With respect to bank confidentiality obligations, the Banking Act provides that, although a confidentiality obligation shall also apply to the institutions from which banks procure outsourcing as well as to the employees of such institutions, the exchange of information between credit institutions, financial institutions and service providing institutions under written contracts for the procurement of services to monitor, evaluate and control the risk status of clients and for providing customer services shall not breach the bank confidentiality obligations.
Regulation on the Information Systems Audit to be Carried Out by Independent Audit Firms at Banks ("Information Systems Audit Regulation")
The Information Systems Audit Regulation was issued on 16 May 2006. According to this regulation, information system audits are realized under three categories:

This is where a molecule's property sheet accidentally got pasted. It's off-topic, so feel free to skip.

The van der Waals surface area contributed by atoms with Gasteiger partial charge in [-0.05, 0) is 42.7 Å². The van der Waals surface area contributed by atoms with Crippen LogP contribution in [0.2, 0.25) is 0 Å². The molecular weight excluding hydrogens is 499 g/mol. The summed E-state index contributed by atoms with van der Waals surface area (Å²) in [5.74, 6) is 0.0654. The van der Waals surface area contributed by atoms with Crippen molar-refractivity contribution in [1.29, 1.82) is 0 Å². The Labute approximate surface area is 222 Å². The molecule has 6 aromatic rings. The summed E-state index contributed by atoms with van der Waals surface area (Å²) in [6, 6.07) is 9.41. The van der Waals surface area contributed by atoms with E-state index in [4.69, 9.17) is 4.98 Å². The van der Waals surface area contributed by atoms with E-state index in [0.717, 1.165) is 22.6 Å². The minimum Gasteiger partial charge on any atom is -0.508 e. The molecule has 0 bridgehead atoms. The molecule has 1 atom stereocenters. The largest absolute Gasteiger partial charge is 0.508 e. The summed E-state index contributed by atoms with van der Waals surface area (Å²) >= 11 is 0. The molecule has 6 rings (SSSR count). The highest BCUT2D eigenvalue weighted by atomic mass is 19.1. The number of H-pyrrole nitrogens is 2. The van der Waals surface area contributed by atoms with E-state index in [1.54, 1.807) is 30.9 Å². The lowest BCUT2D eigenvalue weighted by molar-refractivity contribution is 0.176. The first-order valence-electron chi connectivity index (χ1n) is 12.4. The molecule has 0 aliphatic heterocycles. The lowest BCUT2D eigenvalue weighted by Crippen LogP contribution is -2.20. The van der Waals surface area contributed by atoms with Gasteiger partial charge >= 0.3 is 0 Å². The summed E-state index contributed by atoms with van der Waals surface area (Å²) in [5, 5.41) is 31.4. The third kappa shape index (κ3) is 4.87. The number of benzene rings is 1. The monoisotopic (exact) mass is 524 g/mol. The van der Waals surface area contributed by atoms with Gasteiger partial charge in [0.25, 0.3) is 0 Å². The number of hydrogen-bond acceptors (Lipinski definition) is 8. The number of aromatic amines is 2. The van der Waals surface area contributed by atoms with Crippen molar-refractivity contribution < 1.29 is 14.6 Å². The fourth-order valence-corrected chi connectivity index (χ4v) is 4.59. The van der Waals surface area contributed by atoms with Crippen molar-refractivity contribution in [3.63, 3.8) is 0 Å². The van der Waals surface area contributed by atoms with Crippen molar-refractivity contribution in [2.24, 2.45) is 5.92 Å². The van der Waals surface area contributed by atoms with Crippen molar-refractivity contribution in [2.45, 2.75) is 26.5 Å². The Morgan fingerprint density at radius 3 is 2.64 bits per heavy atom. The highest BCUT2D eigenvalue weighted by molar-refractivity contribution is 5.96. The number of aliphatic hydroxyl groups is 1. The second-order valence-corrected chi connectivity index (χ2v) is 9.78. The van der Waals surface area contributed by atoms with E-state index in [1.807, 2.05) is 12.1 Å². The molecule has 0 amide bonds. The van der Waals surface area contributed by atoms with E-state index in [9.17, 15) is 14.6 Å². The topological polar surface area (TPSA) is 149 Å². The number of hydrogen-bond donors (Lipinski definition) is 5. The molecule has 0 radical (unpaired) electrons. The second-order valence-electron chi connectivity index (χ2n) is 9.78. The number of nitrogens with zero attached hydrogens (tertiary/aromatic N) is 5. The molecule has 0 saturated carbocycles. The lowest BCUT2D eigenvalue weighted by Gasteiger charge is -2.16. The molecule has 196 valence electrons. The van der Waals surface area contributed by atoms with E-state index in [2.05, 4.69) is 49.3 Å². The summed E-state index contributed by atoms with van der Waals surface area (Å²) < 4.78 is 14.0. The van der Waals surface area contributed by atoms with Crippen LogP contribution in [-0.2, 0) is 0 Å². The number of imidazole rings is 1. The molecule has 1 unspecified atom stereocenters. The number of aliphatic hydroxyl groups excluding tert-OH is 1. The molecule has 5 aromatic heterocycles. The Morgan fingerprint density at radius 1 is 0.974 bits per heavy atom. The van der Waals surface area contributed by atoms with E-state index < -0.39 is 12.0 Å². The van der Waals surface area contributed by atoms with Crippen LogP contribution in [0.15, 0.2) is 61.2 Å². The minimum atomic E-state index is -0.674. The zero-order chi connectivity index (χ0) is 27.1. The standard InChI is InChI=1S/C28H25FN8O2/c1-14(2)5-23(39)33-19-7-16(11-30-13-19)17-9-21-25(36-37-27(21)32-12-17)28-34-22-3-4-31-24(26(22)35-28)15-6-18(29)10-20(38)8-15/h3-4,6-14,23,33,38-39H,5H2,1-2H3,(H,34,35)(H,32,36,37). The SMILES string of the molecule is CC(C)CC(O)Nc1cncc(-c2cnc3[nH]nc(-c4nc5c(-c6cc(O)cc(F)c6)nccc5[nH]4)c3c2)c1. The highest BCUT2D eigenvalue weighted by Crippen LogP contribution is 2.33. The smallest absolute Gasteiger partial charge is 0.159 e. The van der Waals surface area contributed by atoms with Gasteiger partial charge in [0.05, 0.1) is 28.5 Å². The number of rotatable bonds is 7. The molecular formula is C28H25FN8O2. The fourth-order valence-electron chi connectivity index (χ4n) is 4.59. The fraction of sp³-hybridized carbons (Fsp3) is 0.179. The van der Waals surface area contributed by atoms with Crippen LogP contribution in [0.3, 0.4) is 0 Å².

1) audit of application programming;
2) audit of general control areas, which comprise the audit of:
- planning and organization activities,
- supply and application activities,
- service and outsourcing activities,
- monitoring and evaluation activities (this audit also includes audit of compliance with legislation); and
3) a wide scope audit of the two areas above at the same time.
An application programming audit is required every year, whereas an audit of the general control areas is required once every two years. These periods, or the scope of the audit, may vary based on the discretion of the BRSA.
The Information Systems Audit Regulation states that the audit company will consider how the outsourced services affect the information systems and the financial data production processes, and conduct its audit accordingly. The audit company is also authorized to ask for, and evaluate, the audit reports prepared regarding the outsourcing company.